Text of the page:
The Seneca County Board of Supervisors sent a letter to Gov. Kathy Hochul and her administration with concerns on the lack of action regarding the air permit renewal process for Greenidge Generation and the moratorium on cryptocurrency mining.
“We ask that you hold up the state’s end of the deal by denying Greenidge Generation’s air permit applications and signing the bill that issues a moratorium on these kinds of cryptocurrency operations,” the letter reads, which was unanimously agreed to, according to Kyle Barnhart, the Town of Lodi supervisor and Board of Supervisors minority leader.
Greenidge Generation last year applied for renewal of its state air pollution permit. Its Dresden natural gas power plant delivers energy to the grid. The New York State Department of Environmental Conservation has yet to come to a decision on renewing the permit.
Greenidge also operates a crypto mine there. Known as proof-of-working cryptomining, the process involves large amounts of energy to generate digital currency tokens. Environmental organizations have argued the process is not compatible with efforts by New York to transition to more renewable forms of energy and lower its carbon footprint in the coming decades.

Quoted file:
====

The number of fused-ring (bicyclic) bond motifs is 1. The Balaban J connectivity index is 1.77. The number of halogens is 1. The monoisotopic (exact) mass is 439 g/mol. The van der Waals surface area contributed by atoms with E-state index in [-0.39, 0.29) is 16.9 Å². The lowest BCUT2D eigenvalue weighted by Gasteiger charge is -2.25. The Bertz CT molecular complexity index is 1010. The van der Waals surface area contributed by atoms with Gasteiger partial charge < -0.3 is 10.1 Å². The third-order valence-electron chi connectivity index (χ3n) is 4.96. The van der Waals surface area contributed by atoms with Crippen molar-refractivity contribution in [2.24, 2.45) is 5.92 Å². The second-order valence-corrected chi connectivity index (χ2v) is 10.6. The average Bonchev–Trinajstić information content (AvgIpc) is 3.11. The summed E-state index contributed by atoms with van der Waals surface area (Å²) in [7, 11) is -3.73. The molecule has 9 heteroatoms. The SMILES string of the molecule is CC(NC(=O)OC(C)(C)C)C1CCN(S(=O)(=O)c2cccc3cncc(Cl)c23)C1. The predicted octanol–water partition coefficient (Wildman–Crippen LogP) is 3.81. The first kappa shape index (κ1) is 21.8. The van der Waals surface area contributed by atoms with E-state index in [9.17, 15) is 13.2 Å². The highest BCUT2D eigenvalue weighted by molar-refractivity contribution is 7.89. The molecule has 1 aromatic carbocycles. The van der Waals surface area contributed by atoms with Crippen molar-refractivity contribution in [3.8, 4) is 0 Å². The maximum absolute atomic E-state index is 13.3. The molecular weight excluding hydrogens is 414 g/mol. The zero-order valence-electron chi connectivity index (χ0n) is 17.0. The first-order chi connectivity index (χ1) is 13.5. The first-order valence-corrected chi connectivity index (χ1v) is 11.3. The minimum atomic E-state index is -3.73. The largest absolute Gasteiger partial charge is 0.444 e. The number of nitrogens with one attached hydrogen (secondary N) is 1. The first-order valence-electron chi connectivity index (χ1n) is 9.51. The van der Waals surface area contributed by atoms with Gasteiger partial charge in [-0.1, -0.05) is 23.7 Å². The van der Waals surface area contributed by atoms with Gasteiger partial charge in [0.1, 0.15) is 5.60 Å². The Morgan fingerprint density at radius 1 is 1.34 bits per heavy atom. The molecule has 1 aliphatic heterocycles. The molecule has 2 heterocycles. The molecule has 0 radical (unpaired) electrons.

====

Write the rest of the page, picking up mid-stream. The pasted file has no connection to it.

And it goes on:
“We continue to unanimously oppose the continued operation of the cryptocurrency mining operation on Seneca Lake,” the board wrote in its letter.
The state Legislature recently passed a bill that would place a two-year moratorium on cryptomining while a review of the practice is conducted. Gov. Hochul said last week that the bill is being looked at and did not commit to signing it.
Earlier this week, Crain’s New York reported that New York City Mayor Eric Adams wants Gov. Kathy Hochul to veto a bill.
Hochul has previously said she wants to strike a balance on the issue of both protecting the environment and helping grow the economy in parts of upstate New York.
“We are united, bipartisan and unanimous in asking you to deny the permits, sign the bill, and protect Seneca Lake from further exploitation,” the Seneca County board’s letter said.